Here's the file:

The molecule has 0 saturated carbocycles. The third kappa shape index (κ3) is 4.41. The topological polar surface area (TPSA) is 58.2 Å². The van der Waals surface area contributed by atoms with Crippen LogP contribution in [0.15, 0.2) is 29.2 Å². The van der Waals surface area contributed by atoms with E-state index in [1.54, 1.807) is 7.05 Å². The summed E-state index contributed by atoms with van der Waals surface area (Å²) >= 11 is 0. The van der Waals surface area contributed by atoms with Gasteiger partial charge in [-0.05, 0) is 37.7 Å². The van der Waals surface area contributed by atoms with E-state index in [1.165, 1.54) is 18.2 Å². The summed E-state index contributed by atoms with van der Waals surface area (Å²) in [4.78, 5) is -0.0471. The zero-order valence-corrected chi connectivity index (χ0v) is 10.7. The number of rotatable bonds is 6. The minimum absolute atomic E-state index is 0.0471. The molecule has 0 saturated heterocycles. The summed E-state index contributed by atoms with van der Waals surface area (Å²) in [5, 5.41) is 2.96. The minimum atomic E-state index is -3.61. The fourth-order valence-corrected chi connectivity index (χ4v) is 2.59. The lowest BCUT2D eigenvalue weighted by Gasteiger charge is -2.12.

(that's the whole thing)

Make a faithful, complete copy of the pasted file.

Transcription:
The molecule has 0 saturated carbocycles. The third kappa shape index (κ3) is 4.41. The topological polar surface area (TPSA) is 58.2 Å². The van der Waals surface area contributed by atoms with Crippen LogP contribution in [0.15, 0.2) is 29.2 Å². The van der Waals surface area contributed by atoms with E-state index in [1.54, 1.807) is 7.05 Å². The summed E-state index contributed by atoms with van der Waals surface area (Å²) >= 11 is 0. The van der Waals surface area contributed by atoms with Gasteiger partial charge in [-0.05, 0) is 37.7 Å². The van der Waals surface area contributed by atoms with E-state index in [1.165, 1.54) is 18.2 Å². The summed E-state index contributed by atoms with van der Waals surface area (Å²) in [4.78, 5) is -0.0471. The zero-order valence-corrected chi connectivity index (χ0v) is 10.7. The number of rotatable bonds is 6. The minimum absolute atomic E-state index is 0.0471. The molecule has 0 saturated heterocycles. The summed E-state index contributed by atoms with van der Waals surface area (Å²) in [5, 5.41) is 2.96. The minimum atomic E-state index is -3.61. The fourth-order valence-corrected chi connectivity index (χ4v) is 2.59. The lowest BCUT2D eigenvalue weighted by Gasteiger charge is -2.12.